Andy Kim is a former GOVERNING staff writer.
Inviting local developers to create applications that use governments' open data is taking not only America, but the world, by storm. Certain countries across the globe have been hosting app-developing contests for some years now, while others have just recently begun joining the open data movement. After yielding immensely positive results when it started in 2008, the Apps for Democracy initiative produced a detailed guide for international governments and organizations to use as a model in creating their own open government contests for local developers.
The contests in countries from different ends of the earth produced some very creative apps that make great use of public data. A product of Apps for Democracy Finland, Legiskooppi keeps users up-to-date on legislative decisions by sifting through the abundance of public records to track voting patterns and decisions made by each individual Parliament member. DinerInspect, winner of the Canadian Apps4Edmonton contest, uses restaurant inspection data to produce a map of local food establishments with a key that shows users the number of critical violations each restaurant has had in the past year. From Spain's Desafío AbreDatos came GastroPublico, a web application that combines procurement data and Google Maps technology to inform residents on the costs, budgets, and contractual parties involved with nearby public projects. A winner from the MashupAustralia competition, Suburban Trends lets users visually compare the economics, education levels, crime rates and socio-economic statuses of Australian suburbs.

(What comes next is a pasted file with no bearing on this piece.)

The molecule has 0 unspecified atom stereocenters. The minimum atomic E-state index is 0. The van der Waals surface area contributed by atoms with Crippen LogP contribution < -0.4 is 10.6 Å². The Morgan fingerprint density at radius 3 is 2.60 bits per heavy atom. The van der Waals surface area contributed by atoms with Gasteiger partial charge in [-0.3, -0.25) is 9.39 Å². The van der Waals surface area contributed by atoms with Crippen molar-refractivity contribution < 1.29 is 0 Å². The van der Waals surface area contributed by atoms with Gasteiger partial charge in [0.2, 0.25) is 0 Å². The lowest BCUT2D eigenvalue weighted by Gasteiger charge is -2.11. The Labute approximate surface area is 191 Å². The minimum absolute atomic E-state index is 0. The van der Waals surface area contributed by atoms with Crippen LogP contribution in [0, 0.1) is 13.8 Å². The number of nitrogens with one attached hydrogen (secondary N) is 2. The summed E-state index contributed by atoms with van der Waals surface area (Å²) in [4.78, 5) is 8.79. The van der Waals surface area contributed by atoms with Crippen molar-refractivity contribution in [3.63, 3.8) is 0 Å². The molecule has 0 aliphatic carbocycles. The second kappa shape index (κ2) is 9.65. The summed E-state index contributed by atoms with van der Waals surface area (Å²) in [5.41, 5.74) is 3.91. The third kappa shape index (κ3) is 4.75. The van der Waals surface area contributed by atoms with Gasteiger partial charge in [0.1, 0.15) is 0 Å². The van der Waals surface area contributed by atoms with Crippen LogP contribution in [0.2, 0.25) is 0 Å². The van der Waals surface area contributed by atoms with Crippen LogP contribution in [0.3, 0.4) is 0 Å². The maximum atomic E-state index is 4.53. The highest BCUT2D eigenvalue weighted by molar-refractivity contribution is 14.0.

In 2010, the U.S. Department of State and technology-based, private-sector African companies hosted a multi-country app contest. Apps 4 Africa invited local developers in Kenya, Uganda, Rwanda and Tanzania to create innovative mobile applications to solve everyday issues ranging from government transparency to heath financing. The contest ran from the beginning of July to the end of August, and awarded the developers of the top three apps with $5,000 and an Apple iPad, $3,000 and a Nokia N900 smart phone, and $2,000 and a HTC Desire smart phone, respectively.
The winning apps were iCow, a voice-based application that helps farmers track the reproductive cycles of their cows; Kleptocracy Fighters Inc., which allows citizens to record and report audio, video and text on government corruption to the media; and Mamakiba, a savings calculator and prepayment tool to help low-income women budget for their maternal healthcare needs.